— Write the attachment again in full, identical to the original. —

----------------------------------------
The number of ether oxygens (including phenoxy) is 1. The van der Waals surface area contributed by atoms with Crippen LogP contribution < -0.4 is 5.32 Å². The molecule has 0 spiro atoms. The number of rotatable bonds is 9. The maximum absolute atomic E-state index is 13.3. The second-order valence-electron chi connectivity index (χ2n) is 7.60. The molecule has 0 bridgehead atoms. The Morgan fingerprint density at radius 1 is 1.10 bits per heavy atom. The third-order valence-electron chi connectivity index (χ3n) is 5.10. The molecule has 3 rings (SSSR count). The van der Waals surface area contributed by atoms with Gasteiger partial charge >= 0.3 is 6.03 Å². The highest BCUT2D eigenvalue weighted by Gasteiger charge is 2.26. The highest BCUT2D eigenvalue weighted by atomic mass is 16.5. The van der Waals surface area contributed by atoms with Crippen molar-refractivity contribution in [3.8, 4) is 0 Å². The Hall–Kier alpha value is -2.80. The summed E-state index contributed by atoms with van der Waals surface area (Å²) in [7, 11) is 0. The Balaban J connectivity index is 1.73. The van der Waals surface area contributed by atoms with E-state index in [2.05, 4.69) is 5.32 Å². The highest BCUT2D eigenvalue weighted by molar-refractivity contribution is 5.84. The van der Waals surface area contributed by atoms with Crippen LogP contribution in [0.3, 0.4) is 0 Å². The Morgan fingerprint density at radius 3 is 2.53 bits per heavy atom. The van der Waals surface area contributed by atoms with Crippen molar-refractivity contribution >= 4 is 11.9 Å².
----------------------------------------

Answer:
The number of ether oxygens (including phenoxy) is 1. The van der Waals surface area contributed by atoms with Crippen LogP contribution < -0.4 is 5.32 Å². The molecule has 0 spiro atoms. The number of rotatable bonds is 9. The maximum absolute atomic E-state index is 13.3. The second-order valence-electron chi connectivity index (χ2n) is 7.60. The molecule has 0 bridgehead atoms. The Morgan fingerprint density at radius 1 is 1.10 bits per heavy atom. The third-order valence-electron chi connectivity index (χ3n) is 5.10. The molecule has 3 rings (SSSR count). The van der Waals surface area contributed by atoms with Gasteiger partial charge >= 0.3 is 6.03 Å². The highest BCUT2D eigenvalue weighted by Gasteiger charge is 2.26. The highest BCUT2D eigenvalue weighted by atomic mass is 16.5. The van der Waals surface area contributed by atoms with Crippen molar-refractivity contribution in [3.8, 4) is 0 Å². The Hall–Kier alpha value is -2.80. The summed E-state index contributed by atoms with van der Waals surface area (Å²) in [7, 11) is 0. The Balaban J connectivity index is 1.73. The van der Waals surface area contributed by atoms with E-state index in [2.05, 4.69) is 5.32 Å². The highest BCUT2D eigenvalue weighted by molar-refractivity contribution is 5.84. The van der Waals surface area contributed by atoms with Crippen LogP contribution in [0.3, 0.4) is 0 Å². The Morgan fingerprint density at radius 3 is 2.53 bits per heavy atom. The van der Waals surface area contributed by atoms with Crippen molar-refractivity contribution >= 4 is 11.9 Å².